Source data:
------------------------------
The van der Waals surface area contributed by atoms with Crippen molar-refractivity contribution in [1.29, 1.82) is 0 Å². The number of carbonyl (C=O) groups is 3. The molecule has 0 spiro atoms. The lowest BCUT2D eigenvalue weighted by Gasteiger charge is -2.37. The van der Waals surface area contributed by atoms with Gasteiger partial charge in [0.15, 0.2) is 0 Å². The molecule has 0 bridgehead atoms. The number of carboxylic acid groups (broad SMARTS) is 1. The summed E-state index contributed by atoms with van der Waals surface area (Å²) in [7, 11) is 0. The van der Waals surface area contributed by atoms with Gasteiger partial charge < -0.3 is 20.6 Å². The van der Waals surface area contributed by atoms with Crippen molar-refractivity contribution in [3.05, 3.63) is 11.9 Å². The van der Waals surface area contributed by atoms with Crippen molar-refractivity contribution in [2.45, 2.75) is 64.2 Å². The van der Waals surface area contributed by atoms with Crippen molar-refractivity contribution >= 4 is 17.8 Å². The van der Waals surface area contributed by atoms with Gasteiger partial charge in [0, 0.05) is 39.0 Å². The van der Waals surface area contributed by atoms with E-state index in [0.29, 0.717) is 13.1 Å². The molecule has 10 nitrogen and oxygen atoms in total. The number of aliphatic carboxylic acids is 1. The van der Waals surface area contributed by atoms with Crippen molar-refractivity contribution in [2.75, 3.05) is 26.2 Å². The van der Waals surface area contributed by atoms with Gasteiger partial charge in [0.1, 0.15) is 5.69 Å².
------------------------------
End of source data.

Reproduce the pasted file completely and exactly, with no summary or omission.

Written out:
The van der Waals surface area contributed by atoms with Crippen molar-refractivity contribution in [1.29, 1.82) is 0 Å². The number of carbonyl (C=O) groups is 3. The molecule has 0 spiro atoms. The lowest BCUT2D eigenvalue weighted by Gasteiger charge is -2.37. The van der Waals surface area contributed by atoms with Gasteiger partial charge in [0.15, 0.2) is 0 Å². The molecule has 0 bridgehead atoms. The number of carboxylic acid groups (broad SMARTS) is 1. The summed E-state index contributed by atoms with van der Waals surface area (Å²) in [7, 11) is 0. The van der Waals surface area contributed by atoms with Gasteiger partial charge < -0.3 is 20.6 Å². The van der Waals surface area contributed by atoms with Crippen molar-refractivity contribution in [3.05, 3.63) is 11.9 Å². The van der Waals surface area contributed by atoms with Crippen molar-refractivity contribution in [2.45, 2.75) is 64.2 Å². The van der Waals surface area contributed by atoms with Crippen molar-refractivity contribution >= 4 is 17.8 Å². The van der Waals surface area contributed by atoms with Gasteiger partial charge in [0, 0.05) is 39.0 Å². The van der Waals surface area contributed by atoms with E-state index in [0.29, 0.717) is 13.1 Å². The molecule has 10 nitrogen and oxygen atoms in total. The number of aliphatic carboxylic acids is 1. The van der Waals surface area contributed by atoms with Crippen molar-refractivity contribution in [2.75, 3.05) is 26.2 Å². The van der Waals surface area contributed by atoms with Gasteiger partial charge in [0.1, 0.15) is 5.69 Å².